to distinguish signaling from quiet NaNs.  I think we attempted to
align with big-endian machines thinking that might be more interesting
for binary data interoperability.  In the end, no business was won
or lost on that issue.

Jerry Huck
Hewlett Packard

        Thanks, Jerry, for keeping the old documentation.

        I think we have drifted from the topic of IEEE
        decimal support in Cobol enough that perhaps we
        should continue this trip through tired old
        neurons off line from now on.

        No need to bore the children with old war stories.

        Yours,

                            Dan


-----Original Message-----
From: stds-754@xxxxxxxx [mailto:stds-754@xxxxxxxx] On Behalf Of Dan Zuras IEEE
Sent: Tuesday, March 01, 2011 5:51 PM
To: Steven Hobbs
Cc: stds-754; Dan Zuras IEEE
Subject: Re: Implementor support for the binary interchange formats

From: Steven Hobbs <Steven.Hobbs@xxxxxxxxxxxxxxxx>
To: Dan Zuras IEEE <forieee@xxxxxxxxxxxxxx>, Michel Hack 
<hack@xxxxxxxxxxxxxx>
CC: stds-754 <stds-754@xxxxxxxxxxxxxxxxx>
Date: Tue, 1 Mar 2011 17:12:03 -0500
Subject: RE: Implementor support for the binary interchange formats

It has been a long time but I remember that the HP 128-bit FP and the Sun 1=
28-bit FP were different.  The HP 128-bit float representation had a 112 bi=
ts in the significand plus a "hidden" bit for 113 bits of precision.  The S=
un 128-bit FP float representation also had 112 bits in the significand but=
 had no hidden significand bit for 112 bits of precision.  Note that the In=
tel 80-bit extended type is like the Sun 128-bit float in that neither have=
 a hidden significand bit.

When the Alpha architecture was designed, it included both a 128-bit VAX FP=
 data type and a 128-bit IEEE extended data type.  There were no instructio=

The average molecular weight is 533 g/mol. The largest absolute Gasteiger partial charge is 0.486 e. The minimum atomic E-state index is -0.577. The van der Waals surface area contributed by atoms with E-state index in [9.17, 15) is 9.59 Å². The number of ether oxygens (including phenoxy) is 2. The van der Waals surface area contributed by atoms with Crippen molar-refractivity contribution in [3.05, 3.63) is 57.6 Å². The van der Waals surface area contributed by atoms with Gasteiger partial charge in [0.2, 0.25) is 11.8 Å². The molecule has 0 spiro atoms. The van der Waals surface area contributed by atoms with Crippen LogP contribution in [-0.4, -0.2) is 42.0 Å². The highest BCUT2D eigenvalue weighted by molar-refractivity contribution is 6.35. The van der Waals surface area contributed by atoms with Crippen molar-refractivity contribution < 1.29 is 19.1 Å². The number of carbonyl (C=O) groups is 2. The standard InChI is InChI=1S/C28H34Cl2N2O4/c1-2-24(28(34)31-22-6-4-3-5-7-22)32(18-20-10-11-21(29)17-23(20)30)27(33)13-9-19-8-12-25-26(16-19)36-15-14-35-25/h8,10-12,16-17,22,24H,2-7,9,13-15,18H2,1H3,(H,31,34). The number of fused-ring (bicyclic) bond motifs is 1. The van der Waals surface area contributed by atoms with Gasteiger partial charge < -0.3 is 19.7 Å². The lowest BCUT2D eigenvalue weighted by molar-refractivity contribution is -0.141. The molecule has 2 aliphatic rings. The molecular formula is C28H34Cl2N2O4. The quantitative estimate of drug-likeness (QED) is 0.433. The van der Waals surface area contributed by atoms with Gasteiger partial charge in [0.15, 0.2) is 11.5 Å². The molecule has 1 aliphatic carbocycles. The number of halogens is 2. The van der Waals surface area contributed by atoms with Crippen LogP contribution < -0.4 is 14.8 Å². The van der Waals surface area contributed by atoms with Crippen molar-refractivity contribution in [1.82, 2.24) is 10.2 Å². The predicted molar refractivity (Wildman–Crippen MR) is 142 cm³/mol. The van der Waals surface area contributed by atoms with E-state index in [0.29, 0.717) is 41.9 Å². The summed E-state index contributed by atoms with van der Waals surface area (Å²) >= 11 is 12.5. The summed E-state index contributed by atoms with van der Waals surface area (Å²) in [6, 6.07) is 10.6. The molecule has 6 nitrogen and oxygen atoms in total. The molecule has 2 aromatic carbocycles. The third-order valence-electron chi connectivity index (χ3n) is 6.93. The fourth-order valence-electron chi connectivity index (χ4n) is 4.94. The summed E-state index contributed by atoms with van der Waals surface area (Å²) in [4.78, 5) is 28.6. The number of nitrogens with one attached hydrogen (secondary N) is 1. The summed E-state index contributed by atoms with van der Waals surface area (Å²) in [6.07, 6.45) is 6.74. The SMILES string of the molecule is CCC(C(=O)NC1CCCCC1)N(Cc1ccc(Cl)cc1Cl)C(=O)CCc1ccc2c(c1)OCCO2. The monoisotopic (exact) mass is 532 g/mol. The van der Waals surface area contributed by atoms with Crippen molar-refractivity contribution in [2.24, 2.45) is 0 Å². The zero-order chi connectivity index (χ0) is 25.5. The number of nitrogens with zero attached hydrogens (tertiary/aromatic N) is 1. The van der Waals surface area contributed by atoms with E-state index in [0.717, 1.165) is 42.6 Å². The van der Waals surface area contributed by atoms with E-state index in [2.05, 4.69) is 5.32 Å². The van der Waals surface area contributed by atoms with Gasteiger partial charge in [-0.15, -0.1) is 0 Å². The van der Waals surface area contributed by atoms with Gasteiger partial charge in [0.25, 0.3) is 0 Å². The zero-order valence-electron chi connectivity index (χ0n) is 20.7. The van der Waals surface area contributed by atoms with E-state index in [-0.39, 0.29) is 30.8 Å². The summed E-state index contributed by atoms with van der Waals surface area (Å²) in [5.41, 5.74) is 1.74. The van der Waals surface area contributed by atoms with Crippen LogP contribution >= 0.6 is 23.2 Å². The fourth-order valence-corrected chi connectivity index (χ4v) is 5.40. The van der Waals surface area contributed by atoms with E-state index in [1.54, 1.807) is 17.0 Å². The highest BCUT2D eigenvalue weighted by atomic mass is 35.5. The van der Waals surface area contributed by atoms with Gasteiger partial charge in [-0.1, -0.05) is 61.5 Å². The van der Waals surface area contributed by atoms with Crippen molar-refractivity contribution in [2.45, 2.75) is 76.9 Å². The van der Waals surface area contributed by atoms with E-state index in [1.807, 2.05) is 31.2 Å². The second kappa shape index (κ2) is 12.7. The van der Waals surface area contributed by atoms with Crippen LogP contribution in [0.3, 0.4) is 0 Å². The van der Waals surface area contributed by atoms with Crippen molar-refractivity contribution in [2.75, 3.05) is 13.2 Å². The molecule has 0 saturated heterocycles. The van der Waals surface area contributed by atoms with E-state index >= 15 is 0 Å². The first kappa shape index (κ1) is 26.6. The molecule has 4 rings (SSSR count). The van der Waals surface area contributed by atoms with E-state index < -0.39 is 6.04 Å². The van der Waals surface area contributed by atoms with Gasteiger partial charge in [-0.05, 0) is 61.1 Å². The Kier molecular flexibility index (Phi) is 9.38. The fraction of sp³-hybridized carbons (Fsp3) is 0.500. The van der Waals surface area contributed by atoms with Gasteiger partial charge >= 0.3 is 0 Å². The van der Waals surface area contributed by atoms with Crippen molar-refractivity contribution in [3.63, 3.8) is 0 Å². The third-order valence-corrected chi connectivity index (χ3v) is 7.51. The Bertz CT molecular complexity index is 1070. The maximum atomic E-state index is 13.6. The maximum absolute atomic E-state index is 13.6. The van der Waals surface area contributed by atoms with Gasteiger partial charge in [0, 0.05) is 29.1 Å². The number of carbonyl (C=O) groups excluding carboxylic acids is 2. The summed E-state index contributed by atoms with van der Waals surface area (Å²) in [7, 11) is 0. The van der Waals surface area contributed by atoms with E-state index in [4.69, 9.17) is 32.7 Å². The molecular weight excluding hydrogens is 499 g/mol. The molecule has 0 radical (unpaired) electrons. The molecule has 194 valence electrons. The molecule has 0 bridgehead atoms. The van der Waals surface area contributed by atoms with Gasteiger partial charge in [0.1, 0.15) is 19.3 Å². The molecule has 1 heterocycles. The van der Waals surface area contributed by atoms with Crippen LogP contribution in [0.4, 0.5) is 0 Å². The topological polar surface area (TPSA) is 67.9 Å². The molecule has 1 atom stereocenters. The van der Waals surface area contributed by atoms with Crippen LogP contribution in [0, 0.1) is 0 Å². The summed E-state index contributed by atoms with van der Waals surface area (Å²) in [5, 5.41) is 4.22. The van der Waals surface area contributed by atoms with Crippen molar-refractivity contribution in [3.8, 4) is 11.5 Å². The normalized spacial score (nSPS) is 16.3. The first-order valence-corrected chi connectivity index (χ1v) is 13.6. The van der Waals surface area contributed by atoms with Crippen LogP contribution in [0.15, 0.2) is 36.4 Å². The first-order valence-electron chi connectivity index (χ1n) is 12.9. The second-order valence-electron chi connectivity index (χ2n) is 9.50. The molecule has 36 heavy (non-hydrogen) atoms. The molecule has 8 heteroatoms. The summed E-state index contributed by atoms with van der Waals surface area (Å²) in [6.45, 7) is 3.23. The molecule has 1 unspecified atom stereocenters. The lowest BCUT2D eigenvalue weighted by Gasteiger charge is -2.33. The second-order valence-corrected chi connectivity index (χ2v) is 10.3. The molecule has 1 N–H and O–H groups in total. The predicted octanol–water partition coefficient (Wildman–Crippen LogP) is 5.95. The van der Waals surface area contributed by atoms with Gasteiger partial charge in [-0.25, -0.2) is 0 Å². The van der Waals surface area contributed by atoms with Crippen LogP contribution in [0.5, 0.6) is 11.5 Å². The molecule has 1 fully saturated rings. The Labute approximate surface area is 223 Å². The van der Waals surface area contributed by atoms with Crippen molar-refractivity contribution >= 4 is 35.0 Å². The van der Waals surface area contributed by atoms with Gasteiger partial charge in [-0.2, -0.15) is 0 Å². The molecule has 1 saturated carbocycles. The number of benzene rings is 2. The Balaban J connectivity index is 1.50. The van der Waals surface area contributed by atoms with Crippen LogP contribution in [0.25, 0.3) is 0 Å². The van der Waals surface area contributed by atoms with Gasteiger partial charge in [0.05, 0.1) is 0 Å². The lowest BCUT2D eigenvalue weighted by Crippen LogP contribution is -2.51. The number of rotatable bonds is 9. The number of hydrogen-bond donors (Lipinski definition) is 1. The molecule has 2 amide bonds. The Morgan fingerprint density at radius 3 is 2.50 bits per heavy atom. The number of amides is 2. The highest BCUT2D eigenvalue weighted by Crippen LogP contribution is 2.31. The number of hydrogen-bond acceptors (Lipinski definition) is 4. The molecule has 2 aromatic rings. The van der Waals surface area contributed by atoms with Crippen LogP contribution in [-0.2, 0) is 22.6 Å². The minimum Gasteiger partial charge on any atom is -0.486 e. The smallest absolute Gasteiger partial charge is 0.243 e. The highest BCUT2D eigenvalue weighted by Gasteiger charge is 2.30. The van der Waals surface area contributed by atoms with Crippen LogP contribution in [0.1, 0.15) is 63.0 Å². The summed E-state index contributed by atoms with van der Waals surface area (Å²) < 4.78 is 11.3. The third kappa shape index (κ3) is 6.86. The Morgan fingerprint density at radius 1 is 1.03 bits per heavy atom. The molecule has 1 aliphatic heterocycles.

ns for these two floating point types.  Implementation was in software.  Th=
e 128-bit VAX FP had been in the VAX hardware since 1980 and included 1 sig=
n bit, 15 exponent bits, 112 significand bits plus one additional hidden si=
gnificand bit for a total of 113 bits of precision.  The Alpha 128-bit IEEE=
 extended data type was identical to the HP 128-bit float type.  Alpha chos=
e the HP 128-bit representation over the Sun 128-bit representation because=
 it was more compatible with the VAX 128-bit representation which would mak=
e implementation easier (as well as making the architecture more regular.)

. . .

--Steve Hobbs


      This is interesting.

      I distinctly remember mentioning over dinner at an ARITH
      conference that I had copied the quad parameters from
      something I heard from Sun.  Then my dinner companion
      (from Sun) said, "That's funny.  We got it from you guys
      at HP."

      From what you say it is quite possible that I looked at
      the VAX parameters & misunderstood about the lack of a
      hidden bit turning ours into a 113 bit significand.
      Then the Alpha guys might have used our parameters to
      get theirs.

      We have always said we copied from each other.  It looks
      like we may have done just that.  They just did a better
      job of it than I did. :-)

      The things you learn decades after the fact...

      Thanks,

                              Dan